Reviews, testimonials. Yeah, people trust you, as an agency, because they see who else you work for. If those people think you’re good, then you must be good. Okay, Trip Advisor’s another one. We book places that other people recommend.
Let’s have a look at the next one. Number four, principle number four, liking. Those of you who were here last month, we talked about unconscious bias, and we talked about the fact that actually, we need to overcome our bias for people who are like us. This is the other side of the coin. This tells us that actually, people are likely to do things for us if they like us, yeah. Again, makes perfect sense, I think. You’d be surprised how small the influence can be, or the things that you can do to influence can be.
Similar name study
So one study, they sent a load of surveys out. And in some of those surveys, they signed the request to fill out the survey with a name that sounded very similar to the name of the person they were sending it to. So if you’re name was Robert Eames, for instance, you might get a survey request from Bob James, yeah?
What that meant, was that they actually had a 50% increase in people returning surveys when they were requested by somebody that had a name that sounded like theirs. Yeah. Good stuff, eh? So what does this mean in terms of work? It means the bigger your network, the greater, the stronger relationships that you have, the more influential you are, essentially. Again, this is not rocket science. We probably already know this, yeah?
In one negotiation study, One group was asked to not mess around and get straight on with business. They were about 50% successful in coming to a conclusion in their business deal. The other group were asked to spend some time getting to know the other parties in the negotiation. They were 90% successful in their negotiation. The contract was worth, in general, 18% more for both parties, than in the other group where they didn’t spend time getting to know each other.
Number five, authority. We do things for people that we believe are credible experts or have a position of authority. Yeah. I’ve never tested this out. But I was once told that if you put a high vis jacket on, you can pretty much walk in anywhere, yeah. Nobody will question you. Has anyone tried that out? No? Nobody’s going to admit to it. Be fun though right? Put a high vis jacket on, carry a clipboard. You can get away with anything. Go in anywhere, yeah.
Estate agents study
So what does this mean? One study showed that estate agents could increase their business by telling customers about their credibility. So when the customer phoned up and asked to speak to somebody in sales, they were told, “Yeah, let me put you through to Adrian. He’s got 15 years experience in this business.” That little bit of extra credibility, from the receptionist, it doesn’t even need to be you that’s telling people who credible you are. Somebody else doing that is probably even more powerful. That small change led to 20% increase in appointments and a 15% increase in contracts that were signed.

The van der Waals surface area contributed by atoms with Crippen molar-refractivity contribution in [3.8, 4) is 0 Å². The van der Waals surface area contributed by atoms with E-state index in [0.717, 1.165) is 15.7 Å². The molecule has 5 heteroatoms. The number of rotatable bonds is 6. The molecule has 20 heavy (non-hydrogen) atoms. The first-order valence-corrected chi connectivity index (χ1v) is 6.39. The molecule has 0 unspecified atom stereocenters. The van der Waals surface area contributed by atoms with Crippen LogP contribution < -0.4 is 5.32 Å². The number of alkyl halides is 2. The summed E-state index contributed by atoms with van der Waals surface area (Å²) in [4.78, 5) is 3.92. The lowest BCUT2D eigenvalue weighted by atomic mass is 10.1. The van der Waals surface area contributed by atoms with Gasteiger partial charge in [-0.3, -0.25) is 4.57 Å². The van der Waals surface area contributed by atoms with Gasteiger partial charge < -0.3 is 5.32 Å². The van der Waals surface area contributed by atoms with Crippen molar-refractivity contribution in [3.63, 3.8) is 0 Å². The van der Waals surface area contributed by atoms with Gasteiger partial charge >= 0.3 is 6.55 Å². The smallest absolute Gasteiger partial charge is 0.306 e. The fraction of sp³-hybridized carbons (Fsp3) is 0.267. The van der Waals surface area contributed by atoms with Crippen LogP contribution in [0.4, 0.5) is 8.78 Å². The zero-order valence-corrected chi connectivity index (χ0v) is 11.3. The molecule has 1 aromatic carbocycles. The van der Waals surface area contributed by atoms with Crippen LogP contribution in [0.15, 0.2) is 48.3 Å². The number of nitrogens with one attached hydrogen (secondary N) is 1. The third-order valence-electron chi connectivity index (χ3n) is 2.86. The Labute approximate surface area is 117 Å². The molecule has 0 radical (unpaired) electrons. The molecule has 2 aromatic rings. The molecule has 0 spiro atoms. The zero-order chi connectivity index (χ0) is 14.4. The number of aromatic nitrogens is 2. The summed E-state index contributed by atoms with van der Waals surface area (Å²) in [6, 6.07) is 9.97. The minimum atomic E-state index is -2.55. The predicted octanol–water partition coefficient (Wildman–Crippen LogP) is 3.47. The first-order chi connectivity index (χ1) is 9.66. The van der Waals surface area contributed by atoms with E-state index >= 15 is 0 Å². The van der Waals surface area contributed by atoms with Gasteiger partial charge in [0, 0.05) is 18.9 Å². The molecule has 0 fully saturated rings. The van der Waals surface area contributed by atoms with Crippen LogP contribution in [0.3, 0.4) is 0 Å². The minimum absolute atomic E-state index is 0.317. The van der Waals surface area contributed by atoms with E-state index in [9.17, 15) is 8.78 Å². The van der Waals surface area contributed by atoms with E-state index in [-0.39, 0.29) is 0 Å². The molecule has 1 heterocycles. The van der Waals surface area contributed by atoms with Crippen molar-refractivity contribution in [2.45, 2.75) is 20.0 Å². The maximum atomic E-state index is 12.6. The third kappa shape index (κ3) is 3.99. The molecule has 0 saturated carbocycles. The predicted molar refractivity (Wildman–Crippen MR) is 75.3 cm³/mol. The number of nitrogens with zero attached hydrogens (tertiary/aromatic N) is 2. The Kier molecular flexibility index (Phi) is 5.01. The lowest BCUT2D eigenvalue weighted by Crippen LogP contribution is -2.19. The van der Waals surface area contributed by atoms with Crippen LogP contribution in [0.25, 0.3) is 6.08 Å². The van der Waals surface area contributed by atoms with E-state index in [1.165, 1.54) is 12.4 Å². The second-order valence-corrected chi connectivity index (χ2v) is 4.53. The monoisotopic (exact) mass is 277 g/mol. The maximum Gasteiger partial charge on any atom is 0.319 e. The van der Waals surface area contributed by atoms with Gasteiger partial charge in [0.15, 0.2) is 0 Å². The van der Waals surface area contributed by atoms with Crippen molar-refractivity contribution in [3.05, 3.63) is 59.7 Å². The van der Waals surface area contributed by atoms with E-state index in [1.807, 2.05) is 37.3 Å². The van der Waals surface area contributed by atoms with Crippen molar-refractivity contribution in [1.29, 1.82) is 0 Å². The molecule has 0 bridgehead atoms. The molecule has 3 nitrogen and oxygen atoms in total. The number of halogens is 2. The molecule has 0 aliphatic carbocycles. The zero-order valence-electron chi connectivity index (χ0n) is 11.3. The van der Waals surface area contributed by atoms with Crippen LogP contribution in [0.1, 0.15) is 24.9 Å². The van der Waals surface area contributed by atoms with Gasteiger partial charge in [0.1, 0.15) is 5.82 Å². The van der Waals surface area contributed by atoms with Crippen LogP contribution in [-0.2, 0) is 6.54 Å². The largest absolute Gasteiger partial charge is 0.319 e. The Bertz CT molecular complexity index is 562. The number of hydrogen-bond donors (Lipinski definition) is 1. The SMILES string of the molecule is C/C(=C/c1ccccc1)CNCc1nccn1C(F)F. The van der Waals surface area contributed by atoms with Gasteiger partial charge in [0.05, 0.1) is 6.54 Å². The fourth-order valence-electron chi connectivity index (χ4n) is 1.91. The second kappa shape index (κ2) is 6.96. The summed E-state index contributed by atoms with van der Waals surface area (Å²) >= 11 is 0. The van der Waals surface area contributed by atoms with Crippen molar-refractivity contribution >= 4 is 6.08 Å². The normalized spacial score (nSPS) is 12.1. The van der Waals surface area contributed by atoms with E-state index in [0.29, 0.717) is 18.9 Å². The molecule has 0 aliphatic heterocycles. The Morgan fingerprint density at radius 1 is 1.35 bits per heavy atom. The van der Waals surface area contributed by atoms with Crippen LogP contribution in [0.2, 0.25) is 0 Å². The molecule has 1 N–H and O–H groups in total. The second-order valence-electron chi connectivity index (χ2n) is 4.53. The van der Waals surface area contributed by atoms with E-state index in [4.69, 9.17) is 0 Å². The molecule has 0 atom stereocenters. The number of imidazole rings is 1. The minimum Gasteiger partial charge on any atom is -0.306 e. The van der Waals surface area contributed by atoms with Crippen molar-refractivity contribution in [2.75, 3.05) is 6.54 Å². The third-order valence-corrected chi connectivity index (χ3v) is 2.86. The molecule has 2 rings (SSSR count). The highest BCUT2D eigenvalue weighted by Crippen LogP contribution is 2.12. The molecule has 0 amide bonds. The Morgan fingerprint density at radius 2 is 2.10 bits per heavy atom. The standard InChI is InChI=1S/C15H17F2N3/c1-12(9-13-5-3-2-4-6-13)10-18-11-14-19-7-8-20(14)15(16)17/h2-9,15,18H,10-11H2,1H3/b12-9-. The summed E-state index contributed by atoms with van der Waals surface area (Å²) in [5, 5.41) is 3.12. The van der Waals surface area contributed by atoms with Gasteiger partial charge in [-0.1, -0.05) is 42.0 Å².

Yeah, so again, how do you tell your clients about your credibility? How do you tell your colleagues about your credibility and build your influence within the business?
The last one that we have is scarcity. So, if something is rare and unique, we want it more. If we can’t get it, we want it more. Yeah? Again, Christmas is coming. Right about Christmas time, there’s always a frenzy, isn’t there? For the latest toy that’s sold out weeks ahead of time. Yeah. And people are buying it at vastly increased prices on eBay.
When British Airways announced, in 2003, that it would no longer be flying Concords, sales went through the roof the next day, yeah. When Land Rover decided they were no longer going to be manufacturing Defender, sales went up 20% straightaway, yeah. So if it’s something that we think we’re not going to be able to get hold of, we want it more.
There are lots of organisations using this now. So Booking.com, for instance. If you’ve ever gone on to look at rooms. Yeah, it tells you how many people are looking and how many rooms are left. And it creates this kind of anxiety about whether you’re going to be able to get it, yeah?
Same with eBay, the time’s ticking down, and it tells you how many other people are watching. Yeah, so how do we create that? This is a rhetorical question. How do we create that excitement and slight anxiety about what we do? Yeah?
How do we create that sense of urgency? How do we make our proposition unique? How do we highlight what could be lost if it’s not considered? So that is it, my friends, in a nutshell. Six principles of persuasion based on Robert Cialdini’s work. You have reciprocity, commitment, consensus, liking, authority, and scarcity. And chances are, you’ll be using some of those already without even labelling them. Yeah, without even noticing them. So I guess my challenge to you is how do you become more conscious about how you’re influencing, and what you’re doing to become more influential in your roles, and with your colleagues here?